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Duffy v. Lawrence Memorial Hospital

United States District Court, D. Kansas

October 31, 2017

MEGEN DUFFY, Relator/Plaintiff,
v.
LAWRENCE MEMORIAL HOSPITAL, Defendant.

          MEMORANDUM AND ORDER

          Teresa J. James U.S. Magistrate Judge

         This matter is before the Court on Defendant/Counterclaimant Lawrence Memorial Hospital's Motion to Strike Plaintiff's Non-Retained Experts (ECF No. 236). Pursuant to Federal Rule of Civil Procedure 37(c), Defendant asks the Court to enter an order striking Plaintiff's non-retained expert witness designations of Centers for Medicare and Medicaid Services (CMS) employees James Poyer, Dr. Reena Duseja, and Dr. Pierre Young. Defendant contends Plaintiff's designations for these three witnesses fail to satisfy Federal Rule of Civil Procedure 26(a)(2)(C), and as a result the Court should prohibit each from offering expert testimony. Plaintiff opposes the motion. As set forth below, the Court denies Defendant's motion.

         I. Relevant Background

         On September 7, 2017, Plaintiff included in her expert witness designations the names of three employees of CMS. Plaintiff actually believes these individuals will be lay witnesses, as she intends to elicit testimony from them about the policies and practices of CMS during the time periods described in the Second Amended Complaint. However, Plaintiff is prepared for the possibility that the court may determine one or more of the witnesses' opinions is “based on scientific, technical, or other specialized knowledge” which would fall within the scope of expert witness testimony.[1] Accordingly, Plaintiff asked CMS to identify the individuals who will testify so that, “out of an abundance of caution, ”[2] she could timely include the names in her expert disclosures. CMS provided the names on September 6, 2017.

         Defendant took issue with the sufficiency of the information Plaintiff provided regarding the witnesses and on September 12, 2017, defense counsel wrote a golden rule letter informing Plaintiff that Defendant is substantially prejudiced by the allegedly inadequacy and insisting that Plaintiff immediately supplement its disclosures to “identify the specific facts and opinions about which these witnesses are expected to testify.”[3] The parties' counsel spoke by telephone on September 15, 2017, and Plaintiff's counsel explained that CMS had recently designated the witnesses but counsel had not yet spoken with them. Since then, Plaintiff's counsel has continued to communicate with CMS to try to arrange a phone conference to better ascertain the nature of each witness's knowledge and opinions related to this case. Neither party reports further communication. On September 21, 2017, Defendant timely filed the instant motion.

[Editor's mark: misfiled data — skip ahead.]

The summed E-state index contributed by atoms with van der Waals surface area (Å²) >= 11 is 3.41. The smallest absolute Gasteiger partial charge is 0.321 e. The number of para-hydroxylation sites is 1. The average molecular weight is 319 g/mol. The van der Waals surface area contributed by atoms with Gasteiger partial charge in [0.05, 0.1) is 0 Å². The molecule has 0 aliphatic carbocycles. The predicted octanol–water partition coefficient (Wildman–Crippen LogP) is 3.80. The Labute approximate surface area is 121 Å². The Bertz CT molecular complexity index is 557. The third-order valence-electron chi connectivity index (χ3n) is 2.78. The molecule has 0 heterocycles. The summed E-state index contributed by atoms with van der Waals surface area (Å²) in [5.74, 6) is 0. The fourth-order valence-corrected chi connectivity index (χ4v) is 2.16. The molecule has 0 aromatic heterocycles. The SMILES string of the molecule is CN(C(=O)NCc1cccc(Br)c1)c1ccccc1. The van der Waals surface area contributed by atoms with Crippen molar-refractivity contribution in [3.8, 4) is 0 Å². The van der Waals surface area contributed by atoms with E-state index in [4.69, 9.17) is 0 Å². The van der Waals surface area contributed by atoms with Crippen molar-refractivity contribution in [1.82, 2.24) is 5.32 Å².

II. Legal Standard

         Defendant alleges Plaintiff's designation fails to meet the technical requirements of Fed.R.Civ.P. 26(a)(2)(C), which governs the information a party must provide regarding non-retained witnesses. The rule provides as follows:

(C) Witnesses Who Do Not Provide a Written Report. Unless otherwise stipulated or ordered by the court, if the witness is not required to provide a written report, this disclosure must state:
(i) the subject matter on which the witness is expected to present evidence under Federal Rule of Evidence 702, 703, or 705; and
(ii) a summary of the facts and opinions to which the witness is expected to testify.[4]

         As Defendant recognizes, case law provides little to no guidance on what constitutes a sufficient summary under Fed.R.Civ.P. 26(a)(2)(C) that would obviate any danger of unfair surprise regarding the potential factual and/or opinion testimony of non-retained witnesses.[5] The advisory committee notes written at the time Rule 26 was amended to include this provision state as follows:

Rule 26(a)(2)(C) is added to mandate summary disclosures of the opinions to be offered by expert witnesses who are not required to provide reports under Rule 26(a)(2)(B) and of the facts supporting those opinions. This disclosure is considerably less extensive than the report required by Rule 26(a)(2)(B). Courts must take care against requiring undue detail, keeping in mind that these witnesses have not been specially retained and may not be as responsive to counsel as those who have.
This amendment resolves a tension that has sometimes prompted courts to require reports under Rule 26(a)(2)(B) even from witnesses exempted from the report requirement. An (a)(2)(B) report is required only from an expert described in (a)(2)(B).
A witness who is not required to provide a report under Rule 26(a)(2)(B) may both testify as a fact witness and also provide expert testimony under Evidence Rule 702, 703, or 705. Frequent examples include physicians or other health care professionals and employees of a party who do not regularly provide expert testimony. Parties must identify such witnesses under Rule 26(a)(2)(A) and provide the disclosure required under Rule 26(a)(2)(C). The ...

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